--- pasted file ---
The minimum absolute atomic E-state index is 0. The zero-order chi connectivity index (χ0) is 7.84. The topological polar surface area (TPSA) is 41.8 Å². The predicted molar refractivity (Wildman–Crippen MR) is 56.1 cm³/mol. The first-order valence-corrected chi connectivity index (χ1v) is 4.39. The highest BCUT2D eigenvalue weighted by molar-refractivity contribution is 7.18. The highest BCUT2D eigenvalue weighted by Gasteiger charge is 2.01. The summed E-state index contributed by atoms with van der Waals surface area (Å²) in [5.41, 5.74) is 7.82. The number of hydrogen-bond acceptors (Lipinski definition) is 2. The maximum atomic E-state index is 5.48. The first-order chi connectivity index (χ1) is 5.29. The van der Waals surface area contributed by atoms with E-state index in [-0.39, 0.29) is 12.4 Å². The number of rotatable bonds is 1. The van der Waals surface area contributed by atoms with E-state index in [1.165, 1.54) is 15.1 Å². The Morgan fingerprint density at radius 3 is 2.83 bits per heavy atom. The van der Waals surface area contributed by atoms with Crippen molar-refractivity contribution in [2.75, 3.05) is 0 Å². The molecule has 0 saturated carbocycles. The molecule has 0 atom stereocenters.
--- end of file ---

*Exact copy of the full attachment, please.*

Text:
The minimum absolute atomic E-state index is 0. The zero-order chi connectivity index (χ0) is 7.84. The topological polar surface area (TPSA) is 41.8 Å². The predicted molar refractivity (Wildman–Crippen MR) is 56.1 cm³/mol. The first-order valence-corrected chi connectivity index (χ1v) is 4.39. The highest BCUT2D eigenvalue weighted by molar-refractivity contribution is 7.18. The highest BCUT2D eigenvalue weighted by Gasteiger charge is 2.01. The summed E-state index contributed by atoms with van der Waals surface area (Å²) in [5.41, 5.74) is 7.82. The number of hydrogen-bond acceptors (Lipinski definition) is 2. The maximum atomic E-state index is 5.48. The first-order chi connectivity index (χ1) is 5.29. The van der Waals surface area contributed by atoms with E-state index in [-0.39, 0.29) is 12.4 Å². The number of rotatable bonds is 1. The van der Waals surface area contributed by atoms with E-state index in [1.165, 1.54) is 15.1 Å². The Morgan fingerprint density at radius 3 is 2.83 bits per heavy atom. The van der Waals surface area contributed by atoms with Crippen molar-refractivity contribution in [2.75, 3.05) is 0 Å². The molecule has 0 saturated carbocycles. The molecule has 0 atom stereocenters.